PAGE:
Skip to content
Join our Newsletter
Join our Newsletter

COVID-19 vaccinations to begin in Sea to Sky this month

Seniors 80 and up and Indigenous people 65 and up eligible for vaccine starting March 15
N-COVID Vaccines 28.09 GETTY IMAGES
COVID-19 vaccinations are set to begin in Whistler and Squamish on March 15 for seniors aged 80 and up and Indigenous people aged 65 and up.

Vaccinations for the COVID-19 virus are set to begin in the Sea to Sky for specific groups this month, confirmed Vancouver Coastal Health (VCH). 

Seniors aged 80 and up and Indigenous people aged 65 and up are eligible for the vaccine as of March 15 at dedicated COVID clinics in Whistler, Pemberton and Squamish*. 

[*An earlier version of this story stated there would be no vaccination clinic in Pemberton, based on an interview with VCH. There will be an immunization site in Pemberton.] 

Appointments are open seven days a week, from 9 a.m. to 5 p.m., with evening appointments also available. VCH deputy chief medical health officer Dr. Mark Lysyshyn said walk-ins may also be accommodated, but appointments should be booked in advance where possible. 

No vaccination schedule has been set for other age groups, but provincial officials said this week that all adults in B.C. could be offered the first dose by the end of July. 

B.C. is now moving into Phase 2 of its immunization plan, with approximately 400,000 people expected for vaccination, before Phase 3 is set to begin in mid-April. 

“That will start in April and five-year [age] increments is what’s envisioned, but that may be slightly different in the rural communities where it may not be necessary to go that slowly,” said Lysyshyn of the potential timetable in the Sea to Sky. 

There will be two vaccines administered in the region, Lysyshyn said: the Moderna and Pfizer vaccines, both two-dose messenger ribonucleic acid, or mRNA, vaccines, with each dose likely to be separated by about four months—although that timetable can change. 

“As time goes on, we can continue to study what happens during those four months,” Lysyshyn said. “It may be that it’s not necessary to give another dose in four months, or maybe it will be worth it at that point because we’ll have more vaccines. It’s really hard to tell.” 

As Lysyshyn explained, the mRNA vaccines essentially take genetic instructions from the virus to make a specific protein that then triggers your immune system to produce antibodies before the protein breaks down.  

“Now your body recognizes that specific protein so then if you get infected by the COVID virus, it has that protein on it, and your body says, ‘I know that thing’ and basically destroys the virus,” he added. “It’s similar to other vaccines where you introduce the antigen to the body and the body makes an immune response with antibodies … but the difference here is that you’re sort of tricking the body into producing that antigen, which is a bit of a new strategy. It seems to work very well.”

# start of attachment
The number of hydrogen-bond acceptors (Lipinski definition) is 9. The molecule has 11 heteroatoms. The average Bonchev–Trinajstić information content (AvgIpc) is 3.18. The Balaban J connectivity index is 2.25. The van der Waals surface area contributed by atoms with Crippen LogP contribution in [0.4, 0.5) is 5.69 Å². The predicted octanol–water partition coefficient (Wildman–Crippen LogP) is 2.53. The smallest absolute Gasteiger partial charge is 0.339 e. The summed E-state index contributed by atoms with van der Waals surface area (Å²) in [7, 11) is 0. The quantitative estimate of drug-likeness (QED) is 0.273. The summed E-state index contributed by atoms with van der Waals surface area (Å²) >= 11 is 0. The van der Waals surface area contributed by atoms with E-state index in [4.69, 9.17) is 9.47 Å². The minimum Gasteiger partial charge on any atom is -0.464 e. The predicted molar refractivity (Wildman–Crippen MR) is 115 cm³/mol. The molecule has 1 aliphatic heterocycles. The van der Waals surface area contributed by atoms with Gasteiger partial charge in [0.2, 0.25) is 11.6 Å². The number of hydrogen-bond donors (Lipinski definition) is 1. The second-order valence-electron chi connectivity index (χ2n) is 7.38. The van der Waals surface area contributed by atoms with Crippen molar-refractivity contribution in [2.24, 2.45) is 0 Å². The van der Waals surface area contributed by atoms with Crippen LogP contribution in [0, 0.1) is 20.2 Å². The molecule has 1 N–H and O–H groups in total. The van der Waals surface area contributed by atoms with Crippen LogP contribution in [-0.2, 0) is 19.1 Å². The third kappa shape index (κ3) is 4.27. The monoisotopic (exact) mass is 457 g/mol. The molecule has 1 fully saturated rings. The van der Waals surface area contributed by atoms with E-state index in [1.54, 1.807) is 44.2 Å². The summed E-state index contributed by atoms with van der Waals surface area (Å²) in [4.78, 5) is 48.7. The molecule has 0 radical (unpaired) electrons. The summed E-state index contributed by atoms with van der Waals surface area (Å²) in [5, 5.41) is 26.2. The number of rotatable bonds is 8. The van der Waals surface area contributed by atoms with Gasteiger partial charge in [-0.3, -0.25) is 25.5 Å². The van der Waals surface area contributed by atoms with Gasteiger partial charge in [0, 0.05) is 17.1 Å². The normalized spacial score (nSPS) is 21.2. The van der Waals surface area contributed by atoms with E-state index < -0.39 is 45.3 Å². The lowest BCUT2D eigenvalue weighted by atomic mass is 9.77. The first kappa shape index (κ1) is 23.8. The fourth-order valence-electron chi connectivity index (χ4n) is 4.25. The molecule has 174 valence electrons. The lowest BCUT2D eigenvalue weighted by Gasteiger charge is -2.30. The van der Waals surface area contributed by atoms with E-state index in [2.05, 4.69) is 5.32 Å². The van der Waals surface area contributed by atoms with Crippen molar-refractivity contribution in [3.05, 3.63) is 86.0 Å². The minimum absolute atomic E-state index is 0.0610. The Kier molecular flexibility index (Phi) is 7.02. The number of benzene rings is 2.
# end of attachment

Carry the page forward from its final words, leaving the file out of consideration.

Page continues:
Clinical trials have shown the Moderna vaccine to be 91.4-per-cent effective at preventing the novel coronavirus after two doses, while the Pfizer vaccine was shown to have 95-per-cent efficacy after both doses. 

The vaccines take about two weeks to begin working, but even after that period, immunized individuals can still carry the virus. 

“That’s why when people are immunized, we need them to continue to follow all the public health recommendations around social distancing and hand-washing and staying home when sick, and if they are identified as a contact in a case, they might also have to isolate because we still don’t know that they can’t be involved in transmission, particularly as we see these new variants come around,” Lysyshyn noted, adding that, similar to the flu, there may need to be new vaccines rolled out in the future to adjust for changes in the virus.

“We really need everyone to keep doing what they’ve been doing after the vaccine, and then we have to see what happens with the cases,” Lysyshyn said. “If the cases really do come down and we’re not seeing any more hospitalizations and we’re not seeing any more outbreaks, and if we manage to achieve enough of that herd immunity, we will be able to relax some of these measures. But we can’t predict that right now because there are new variables turning up every day.” 

Although, at press time, the specific locations of the vaccination clinics had yet to be confirmed, Lysyshyn said the sites are likely to be set up at existing community facilities. 

VCH continues to recruit its immunization workforce, Lysyshyn said, which has so far typically been made up of working or retired nurses, pharmacists and doctors. 

Those eligible to book a vaccine appointment can do so by calling 1-877-587-5767, starting March 8. The line will be open daily between 7 a.m. and 7 p.m. 

For questions about the vaccine, call 1-888-268-4319 or visit gov.bc.ca/covid19. For information on vaccination clinics, visit vch.ca.